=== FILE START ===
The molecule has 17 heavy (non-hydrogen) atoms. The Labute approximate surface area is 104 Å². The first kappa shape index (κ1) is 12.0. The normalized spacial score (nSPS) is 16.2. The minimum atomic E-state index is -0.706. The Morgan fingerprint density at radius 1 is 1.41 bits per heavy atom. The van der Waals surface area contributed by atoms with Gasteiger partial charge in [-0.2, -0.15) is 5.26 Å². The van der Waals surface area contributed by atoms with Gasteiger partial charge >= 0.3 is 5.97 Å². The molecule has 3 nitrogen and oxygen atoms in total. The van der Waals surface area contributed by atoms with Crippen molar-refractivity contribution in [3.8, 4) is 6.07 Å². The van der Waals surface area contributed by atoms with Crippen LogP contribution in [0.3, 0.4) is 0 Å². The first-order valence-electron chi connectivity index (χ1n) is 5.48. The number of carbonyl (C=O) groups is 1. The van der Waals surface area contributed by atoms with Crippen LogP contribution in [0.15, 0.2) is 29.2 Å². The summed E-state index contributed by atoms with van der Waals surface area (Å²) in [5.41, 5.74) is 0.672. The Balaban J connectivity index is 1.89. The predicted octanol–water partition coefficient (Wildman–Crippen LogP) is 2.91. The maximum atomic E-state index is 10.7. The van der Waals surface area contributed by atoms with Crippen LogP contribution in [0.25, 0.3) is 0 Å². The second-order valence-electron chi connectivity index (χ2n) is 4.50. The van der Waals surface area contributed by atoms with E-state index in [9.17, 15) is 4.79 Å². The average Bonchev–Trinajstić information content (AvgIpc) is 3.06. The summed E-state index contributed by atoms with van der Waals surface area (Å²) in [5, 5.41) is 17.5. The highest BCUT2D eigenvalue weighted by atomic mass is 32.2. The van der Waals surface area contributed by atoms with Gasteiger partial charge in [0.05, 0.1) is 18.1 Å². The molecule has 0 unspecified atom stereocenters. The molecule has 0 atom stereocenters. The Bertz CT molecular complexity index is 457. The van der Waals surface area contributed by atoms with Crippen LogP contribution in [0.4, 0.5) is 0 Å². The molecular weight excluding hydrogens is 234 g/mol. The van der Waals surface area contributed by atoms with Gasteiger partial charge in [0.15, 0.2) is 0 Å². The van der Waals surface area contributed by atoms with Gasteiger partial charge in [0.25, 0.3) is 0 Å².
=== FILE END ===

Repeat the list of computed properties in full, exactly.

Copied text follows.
The molecule has 17 heavy (non-hydrogen) atoms. The Labute approximate surface area is 104 Å². The first kappa shape index (κ1) is 12.0. The normalized spacial score (nSPS) is 16.2. The minimum atomic E-state index is -0.706. The Morgan fingerprint density at radius 1 is 1.41 bits per heavy atom. The van der Waals surface area contributed by atoms with Gasteiger partial charge in [-0.2, -0.15) is 5.26 Å². The van der Waals surface area contributed by atoms with Gasteiger partial charge >= 0.3 is 5.97 Å². The molecule has 3 nitrogen and oxygen atoms in total. The van der Waals surface area contributed by atoms with Crippen molar-refractivity contribution in [3.8, 4) is 6.07 Å². The van der Waals surface area contributed by atoms with Crippen LogP contribution in [0.3, 0.4) is 0 Å². The first-order valence-electron chi connectivity index (χ1n) is 5.48. The number of carbonyl (C=O) groups is 1. The van der Waals surface area contributed by atoms with Crippen LogP contribution in [0.15, 0.2) is 29.2 Å². The summed E-state index contributed by atoms with van der Waals surface area (Å²) in [5.41, 5.74) is 0.672. The Balaban J connectivity index is 1.89. The predicted octanol–water partition coefficient (Wildman–Crippen LogP) is 2.91. The maximum atomic E-state index is 10.7. The van der Waals surface area contributed by atoms with Crippen LogP contribution in [0.25, 0.3) is 0 Å². The second-order valence-electron chi connectivity index (χ2n) is 4.50. The van der Waals surface area contributed by atoms with E-state index in [9.17, 15) is 4.79 Å². The average Bonchev–Trinajstić information content (AvgIpc) is 3.06. The summed E-state index contributed by atoms with van der Waals surface area (Å²) in [5, 5.41) is 17.5. The highest BCUT2D eigenvalue weighted by atomic mass is 32.2. The van der Waals surface area contributed by atoms with Gasteiger partial charge in [0.05, 0.1) is 18.1 Å². The molecule has 0 unspecified atom stereocenters. The molecule has 0 atom stereocenters. The Bertz CT molecular complexity index is 457. The van der Waals surface area contributed by atoms with Crippen LogP contribution in [0.4, 0.5) is 0 Å². The molecular weight excluding hydrogens is 234 g/mol. The van der Waals surface area contributed by atoms with Gasteiger partial charge in [0.15, 0.2) is 0 Å². The van der Waals surface area contributed by atoms with Gasteiger partial charge in [0.25, 0.3) is 0 Å².